4 ways to enjoy a cross-culture college ministry conference

Attending a college ministers’ conference is one of the very BEST ways to catch up on the enormity of college ministry wisdom available – and it’s certainly the most efficient!

But your own “circle” might not have as much training as you’d like. And even if you ARE involved in a group with great training, you might actually happen to believe (like I do) that there is wisdom that can be gained only by going outside your circle and its culture.

(Be wary of the view that one’s circle has most of the college ministry wisdom they need; that kind of college minister is, by definition, perpetually “behind the times”!)

In the last few years, I’ve gotten to attend several college ministry training events with groups I’m not part of – and in most of those cases, I was simply a participant, not a speaker. So if find the need – or, better yet, the desire – to attend a conference outside your own circle, here are some quick tips for maximizing your time and minimizing your roadblocks:

Learn from AND learn about.

When you attend another group’s conference, you’ll hopefully find some great teaching and training. But if you’re only learning what they’re teaching, you’re missing out! The great thing about cross-culture learning is that you learn from another culture and also about another culture, by observing:

  • what they emphasize, laugh about, think about, talk about
  • how they talk to each other
  • distinctives you start to notice about their circle
  • differences between your circle and theirs

So don’t just soak up their wisdom, but soak up the whole experience!

Choose sessions wisely.

Since the above things are true, there might be many reasons to choose particular seminars or activities. Just make sure to make the most of your time by carefully considering (and praying about!) your schedule – you might be surprised what ends up profiting you the best.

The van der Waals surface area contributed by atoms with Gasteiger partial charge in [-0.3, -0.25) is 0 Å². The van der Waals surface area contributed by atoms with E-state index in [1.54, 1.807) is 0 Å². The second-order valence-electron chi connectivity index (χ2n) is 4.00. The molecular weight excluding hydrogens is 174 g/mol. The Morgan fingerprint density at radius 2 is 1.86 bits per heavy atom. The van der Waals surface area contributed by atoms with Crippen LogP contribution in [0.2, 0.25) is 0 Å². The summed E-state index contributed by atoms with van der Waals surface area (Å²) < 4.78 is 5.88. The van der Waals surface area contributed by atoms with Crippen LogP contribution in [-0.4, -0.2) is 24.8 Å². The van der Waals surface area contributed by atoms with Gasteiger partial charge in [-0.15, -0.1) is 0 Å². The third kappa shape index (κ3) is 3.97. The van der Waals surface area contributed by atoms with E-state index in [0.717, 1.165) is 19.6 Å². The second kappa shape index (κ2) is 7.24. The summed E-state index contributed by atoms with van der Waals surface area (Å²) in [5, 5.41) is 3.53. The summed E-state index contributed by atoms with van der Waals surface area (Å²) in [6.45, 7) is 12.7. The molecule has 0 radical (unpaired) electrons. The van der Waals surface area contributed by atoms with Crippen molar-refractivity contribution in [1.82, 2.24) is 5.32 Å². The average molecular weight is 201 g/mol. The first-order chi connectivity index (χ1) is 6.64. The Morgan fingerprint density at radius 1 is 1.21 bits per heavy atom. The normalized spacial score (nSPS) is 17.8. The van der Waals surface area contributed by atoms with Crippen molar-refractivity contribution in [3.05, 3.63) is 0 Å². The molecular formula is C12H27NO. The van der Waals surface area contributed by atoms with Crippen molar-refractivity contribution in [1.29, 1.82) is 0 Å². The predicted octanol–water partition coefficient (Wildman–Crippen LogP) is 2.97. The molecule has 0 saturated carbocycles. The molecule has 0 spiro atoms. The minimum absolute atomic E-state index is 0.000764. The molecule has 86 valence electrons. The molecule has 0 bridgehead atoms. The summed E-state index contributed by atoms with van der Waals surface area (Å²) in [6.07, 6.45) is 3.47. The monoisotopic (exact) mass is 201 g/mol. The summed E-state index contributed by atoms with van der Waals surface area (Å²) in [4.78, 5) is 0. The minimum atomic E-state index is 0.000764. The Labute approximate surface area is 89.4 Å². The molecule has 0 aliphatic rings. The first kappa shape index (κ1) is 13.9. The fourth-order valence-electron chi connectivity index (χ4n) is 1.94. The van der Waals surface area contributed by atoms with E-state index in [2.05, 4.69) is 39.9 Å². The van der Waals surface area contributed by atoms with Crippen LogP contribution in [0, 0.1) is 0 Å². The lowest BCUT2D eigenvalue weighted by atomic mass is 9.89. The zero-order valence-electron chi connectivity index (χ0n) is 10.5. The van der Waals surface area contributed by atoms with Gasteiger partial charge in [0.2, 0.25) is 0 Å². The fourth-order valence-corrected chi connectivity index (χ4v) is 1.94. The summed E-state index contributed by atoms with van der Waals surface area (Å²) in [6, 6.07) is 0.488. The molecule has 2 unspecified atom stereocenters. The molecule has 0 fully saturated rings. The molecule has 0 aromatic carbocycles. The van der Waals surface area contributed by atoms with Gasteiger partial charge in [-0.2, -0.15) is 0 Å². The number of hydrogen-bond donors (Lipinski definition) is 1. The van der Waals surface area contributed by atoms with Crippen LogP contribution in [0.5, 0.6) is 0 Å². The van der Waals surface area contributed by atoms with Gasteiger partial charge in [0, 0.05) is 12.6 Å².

And try to participate in as much of the conference as you can. You might not get this chance again!

Act like a guest (and enjoy their hospitality).

How can you be a good guest?

  • First, make sure outsiders are indeed welcome at this particular conference. Lots of groups are excited to have others join in – but it’s always good to check, either with the organizer or with a local college minister in that circle.
  • Be humble! Each circle has its own quirks. Don’t assume you can just jump in to every conversation; you might be surprised by your own untrue assumptions!
  • Connect! We all know that the best part of conferences can be building mutually beneficial connections. The same is true at cross-culture conferences; you simply might have to be extra-brave. If you already know somebody at the conference, that will help with introductions. But even if you don’t, you’ll soon find out what I learned: What connects us as college ministers is far greater than what separates us. So be brave – and connect!
  • Be helpful! You’re not there simply as an observer, you’re there as a co-learner. Just like you need cross-culture wisdom, so do they – so be willing to add your two cents when it’s helpful.

One more note: You might find that letting the leader(s) or others know you’re coming has added benefits. You don’t have to hide – and you can enjoy any hospitality that comes your way!

Ride the adventure.

I am neither an extrovert nor an adventure-seeker, but God has stretched me plenty. I’ve had to learn to “ride the adventure” as it comes, and that includes participating in many cross-culture settings. Will attending a cross-culture college ministry conference occasionally be awkward? challenging? shocking? paradigm-shifting? overwhelming?

Sure it will be. But that’s the adventure part – and part of the fun of attending cross-culture. You’re far more likely to gain some absolutely brand new insight at something like this than within your own circle (especially if you’ve been serving for more than a few years).

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2 Comments

  1. Good insights! It can be difficult to keep the inner/outer tension in all aspects of life, and most especially when it comes to learning and listening to others. I find some of the best ideas come from collaborating with other campus ministers from completely different backgrounds and just learning how they approach their work.

    Iron sharpens iron.

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